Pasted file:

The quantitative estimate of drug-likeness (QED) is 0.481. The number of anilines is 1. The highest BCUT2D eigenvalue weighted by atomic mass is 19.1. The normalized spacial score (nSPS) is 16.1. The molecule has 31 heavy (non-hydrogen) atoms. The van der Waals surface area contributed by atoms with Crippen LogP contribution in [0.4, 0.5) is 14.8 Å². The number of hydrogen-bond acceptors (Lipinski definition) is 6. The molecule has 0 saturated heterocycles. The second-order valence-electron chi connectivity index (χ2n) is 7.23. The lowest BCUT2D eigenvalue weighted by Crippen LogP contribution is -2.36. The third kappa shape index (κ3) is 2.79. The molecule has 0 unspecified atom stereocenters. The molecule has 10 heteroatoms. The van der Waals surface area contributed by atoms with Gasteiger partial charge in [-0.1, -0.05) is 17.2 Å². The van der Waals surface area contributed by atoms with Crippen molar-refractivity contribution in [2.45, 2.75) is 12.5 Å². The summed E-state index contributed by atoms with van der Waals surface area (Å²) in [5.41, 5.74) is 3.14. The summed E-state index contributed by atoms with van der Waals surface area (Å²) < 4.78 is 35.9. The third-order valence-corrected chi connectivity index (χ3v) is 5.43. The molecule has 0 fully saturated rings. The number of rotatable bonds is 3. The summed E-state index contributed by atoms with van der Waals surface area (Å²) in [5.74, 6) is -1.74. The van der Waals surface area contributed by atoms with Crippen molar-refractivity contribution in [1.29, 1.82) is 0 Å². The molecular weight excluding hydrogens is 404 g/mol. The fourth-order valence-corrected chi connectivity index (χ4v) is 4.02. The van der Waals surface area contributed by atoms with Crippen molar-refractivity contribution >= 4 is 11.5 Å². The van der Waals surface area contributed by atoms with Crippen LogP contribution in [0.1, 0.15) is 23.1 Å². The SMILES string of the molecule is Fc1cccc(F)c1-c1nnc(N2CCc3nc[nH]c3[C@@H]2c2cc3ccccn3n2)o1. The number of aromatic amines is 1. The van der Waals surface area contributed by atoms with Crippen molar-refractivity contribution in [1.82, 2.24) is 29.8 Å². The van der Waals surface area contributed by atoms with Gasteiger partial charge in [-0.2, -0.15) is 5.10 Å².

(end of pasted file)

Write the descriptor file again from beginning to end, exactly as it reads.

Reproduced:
The quantitative estimate of drug-likeness (QED) is 0.481. The number of anilines is 1. The highest BCUT2D eigenvalue weighted by atomic mass is 19.1. The normalized spacial score (nSPS) is 16.1. The molecule has 31 heavy (non-hydrogen) atoms. The van der Waals surface area contributed by atoms with Crippen LogP contribution in [0.4, 0.5) is 14.8 Å². The number of hydrogen-bond acceptors (Lipinski definition) is 6. The molecule has 0 saturated heterocycles. The second-order valence-electron chi connectivity index (χ2n) is 7.23. The lowest BCUT2D eigenvalue weighted by Crippen LogP contribution is -2.36. The third kappa shape index (κ3) is 2.79. The molecule has 0 unspecified atom stereocenters. The molecule has 10 heteroatoms. The van der Waals surface area contributed by atoms with Gasteiger partial charge in [-0.1, -0.05) is 17.2 Å². The van der Waals surface area contributed by atoms with Crippen molar-refractivity contribution in [2.45, 2.75) is 12.5 Å². The summed E-state index contributed by atoms with van der Waals surface area (Å²) in [5.41, 5.74) is 3.14. The summed E-state index contributed by atoms with van der Waals surface area (Å²) < 4.78 is 35.9. The third-order valence-corrected chi connectivity index (χ3v) is 5.43. The molecule has 0 fully saturated rings. The number of rotatable bonds is 3. The summed E-state index contributed by atoms with van der Waals surface area (Å²) in [5.74, 6) is -1.74. The van der Waals surface area contributed by atoms with Crippen molar-refractivity contribution in [1.29, 1.82) is 0 Å². The molecular weight excluding hydrogens is 404 g/mol. The fourth-order valence-corrected chi connectivity index (χ4v) is 4.02. The van der Waals surface area contributed by atoms with Crippen molar-refractivity contribution >= 4 is 11.5 Å². The van der Waals surface area contributed by atoms with Crippen LogP contribution in [0.1, 0.15) is 23.1 Å². The SMILES string of the molecule is Fc1cccc(F)c1-c1nnc(N2CCc3nc[nH]c3[C@@H]2c2cc3ccccn3n2)o1. The number of aromatic amines is 1. The van der Waals surface area contributed by atoms with Crippen molar-refractivity contribution in [1.82, 2.24) is 29.8 Å². The van der Waals surface area contributed by atoms with Gasteiger partial charge in [-0.2, -0.15) is 5.10 Å².